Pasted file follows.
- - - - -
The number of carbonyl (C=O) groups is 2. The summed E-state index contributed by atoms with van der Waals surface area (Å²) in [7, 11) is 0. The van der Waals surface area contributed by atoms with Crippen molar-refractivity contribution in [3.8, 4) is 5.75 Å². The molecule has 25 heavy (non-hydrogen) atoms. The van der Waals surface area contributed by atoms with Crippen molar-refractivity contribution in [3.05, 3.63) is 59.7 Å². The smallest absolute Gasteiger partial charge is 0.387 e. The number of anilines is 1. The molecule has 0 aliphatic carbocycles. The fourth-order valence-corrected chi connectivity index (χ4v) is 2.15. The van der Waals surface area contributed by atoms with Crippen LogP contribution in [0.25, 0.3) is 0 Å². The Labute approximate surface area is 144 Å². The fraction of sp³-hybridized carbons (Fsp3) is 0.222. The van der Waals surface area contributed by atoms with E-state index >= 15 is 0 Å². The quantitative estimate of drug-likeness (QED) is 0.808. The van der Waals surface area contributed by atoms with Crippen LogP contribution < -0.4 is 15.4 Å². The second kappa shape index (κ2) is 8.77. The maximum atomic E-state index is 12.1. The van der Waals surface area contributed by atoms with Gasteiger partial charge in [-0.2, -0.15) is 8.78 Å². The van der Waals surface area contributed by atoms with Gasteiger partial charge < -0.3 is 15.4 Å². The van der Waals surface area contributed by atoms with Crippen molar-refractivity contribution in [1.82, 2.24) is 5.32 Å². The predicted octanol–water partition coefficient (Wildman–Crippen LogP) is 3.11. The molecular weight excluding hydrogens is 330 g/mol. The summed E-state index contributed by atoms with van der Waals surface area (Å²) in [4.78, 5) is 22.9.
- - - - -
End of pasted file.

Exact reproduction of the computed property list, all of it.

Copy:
The number of carbonyl (C=O) groups is 2. The summed E-state index contributed by atoms with van der Waals surface area (Å²) in [7, 11) is 0. The van der Waals surface area contributed by atoms with Crippen molar-refractivity contribution in [3.8, 4) is 5.75 Å². The molecule has 25 heavy (non-hydrogen) atoms. The van der Waals surface area contributed by atoms with Crippen molar-refractivity contribution in [3.05, 3.63) is 59.7 Å². The smallest absolute Gasteiger partial charge is 0.387 e. The number of anilines is 1. The molecule has 0 aliphatic carbocycles. The fourth-order valence-corrected chi connectivity index (χ4v) is 2.15. The van der Waals surface area contributed by atoms with Crippen LogP contribution in [0.25, 0.3) is 0 Å². The Labute approximate surface area is 144 Å². The fraction of sp³-hybridized carbons (Fsp3) is 0.222. The van der Waals surface area contributed by atoms with E-state index >= 15 is 0 Å². The quantitative estimate of drug-likeness (QED) is 0.808. The van der Waals surface area contributed by atoms with Crippen LogP contribution < -0.4 is 15.4 Å². The second kappa shape index (κ2) is 8.77. The maximum atomic E-state index is 12.1. The van der Waals surface area contributed by atoms with Gasteiger partial charge in [-0.2, -0.15) is 8.78 Å². The van der Waals surface area contributed by atoms with Gasteiger partial charge < -0.3 is 15.4 Å². The van der Waals surface area contributed by atoms with Crippen molar-refractivity contribution in [1.82, 2.24) is 5.32 Å². The predicted octanol–water partition coefficient (Wildman–Crippen LogP) is 3.11. The molecular weight excluding hydrogens is 330 g/mol. The summed E-state index contributed by atoms with van der Waals surface area (Å²) in [4.78, 5) is 22.9.